• "How Low Will You Go?" was a reverse auction where a question was given, with a list of eight clues to the right answer. Players bid on how few of the extra seven clues were needed to answer it if any (they got one clue to start), but a wrong answer by the winning bidder meant the opponent got to hear all of the clues before answering.
  • Golden Snitch: During the Jack Barry run, spinning three Jokers could easily render every other event within a game irrelevant.
  • Luck-Based Mission: Typical of a Barry-Enright game show; winning the bonus round was simply based on luck (i.e., get $1,000 or more in as many spins as necessary without hitting the Devil).
    • Also applies to the main game. A contestant who is $100 or more behind could be forced into defeat after spinning three different categories -- provided none of the categories were Fast Forwards.
  • Obvious Rule Patch:
    • In a holdover from shows like Twenty One and The $64,000 Question, Joker originally had a rule in which winning contestants had to risk losing the money they won if they wanted to play another game. If they played another game and lost, their money (but not prizes won in the bonus game) would be deposited into the "Joker's Jackpot", which would be awarded to any player who won five games (quickly reduced to three). This caused many contestants to go home with only parting gifts, even if they won three or four rounds.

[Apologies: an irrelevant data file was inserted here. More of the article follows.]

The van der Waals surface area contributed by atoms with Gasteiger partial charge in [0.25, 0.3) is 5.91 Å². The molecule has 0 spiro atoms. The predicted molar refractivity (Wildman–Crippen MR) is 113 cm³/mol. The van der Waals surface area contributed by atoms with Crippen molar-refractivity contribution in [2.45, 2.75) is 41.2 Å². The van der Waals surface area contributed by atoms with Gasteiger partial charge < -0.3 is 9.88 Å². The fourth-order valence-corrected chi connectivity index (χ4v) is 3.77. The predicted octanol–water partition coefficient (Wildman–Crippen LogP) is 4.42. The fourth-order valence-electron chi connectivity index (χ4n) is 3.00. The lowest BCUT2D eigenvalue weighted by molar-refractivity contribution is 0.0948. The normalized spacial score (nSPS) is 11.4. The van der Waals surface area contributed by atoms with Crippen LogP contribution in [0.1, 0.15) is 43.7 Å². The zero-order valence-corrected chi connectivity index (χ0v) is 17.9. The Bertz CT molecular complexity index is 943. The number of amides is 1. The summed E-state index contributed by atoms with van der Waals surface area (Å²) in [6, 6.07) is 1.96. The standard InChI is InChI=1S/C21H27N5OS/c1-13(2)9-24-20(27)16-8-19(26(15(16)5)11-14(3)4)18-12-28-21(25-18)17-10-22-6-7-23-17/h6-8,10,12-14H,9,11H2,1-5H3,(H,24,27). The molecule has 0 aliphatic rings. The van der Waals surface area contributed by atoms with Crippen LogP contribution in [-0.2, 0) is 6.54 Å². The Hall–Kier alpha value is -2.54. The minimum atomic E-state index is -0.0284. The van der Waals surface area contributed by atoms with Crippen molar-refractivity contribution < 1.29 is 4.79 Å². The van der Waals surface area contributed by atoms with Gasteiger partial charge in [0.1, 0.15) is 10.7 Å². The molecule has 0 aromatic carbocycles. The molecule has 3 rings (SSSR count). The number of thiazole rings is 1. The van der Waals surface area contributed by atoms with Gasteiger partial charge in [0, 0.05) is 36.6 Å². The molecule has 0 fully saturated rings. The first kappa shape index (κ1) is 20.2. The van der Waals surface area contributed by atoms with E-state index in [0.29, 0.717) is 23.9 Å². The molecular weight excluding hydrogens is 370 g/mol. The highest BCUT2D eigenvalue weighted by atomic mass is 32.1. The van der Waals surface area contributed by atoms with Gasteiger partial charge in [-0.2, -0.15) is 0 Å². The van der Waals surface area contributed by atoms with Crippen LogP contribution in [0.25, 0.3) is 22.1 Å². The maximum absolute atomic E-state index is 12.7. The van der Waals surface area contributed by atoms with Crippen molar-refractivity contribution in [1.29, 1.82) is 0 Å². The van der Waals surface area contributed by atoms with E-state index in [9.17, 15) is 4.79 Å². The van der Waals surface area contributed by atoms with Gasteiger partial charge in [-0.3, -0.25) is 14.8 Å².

• The 1990s version changed on January 7, 1991 to using categories in the main game, with everything else remaining as it was. The last three episodes (March 6-8) reverted back to the money format, as to avoid straddling.
  • Pilot: At least three.
    • December 8, 1968: The first known attempt was recorded in grayscale with Allen Ludden as host (CBS executives did not yet trust Barry to work on-camera). Each category corresponded to one of five celebrity panelists, who read the questions themselves; question values were worth from 1-3 points depending on the spin, the players answered 1-3 questions depending on the spin, and the contestants played to 13 points. Three Jokers earned a pick of the categories for a possible win.
    • January 5, 1969: Produced in color with Ludden returning as host, however without the celebrity panel (note that the camera is trying not to show anything to the right of the Joker Machine's border, although it caught a bit of the "celebrity" desk anyway).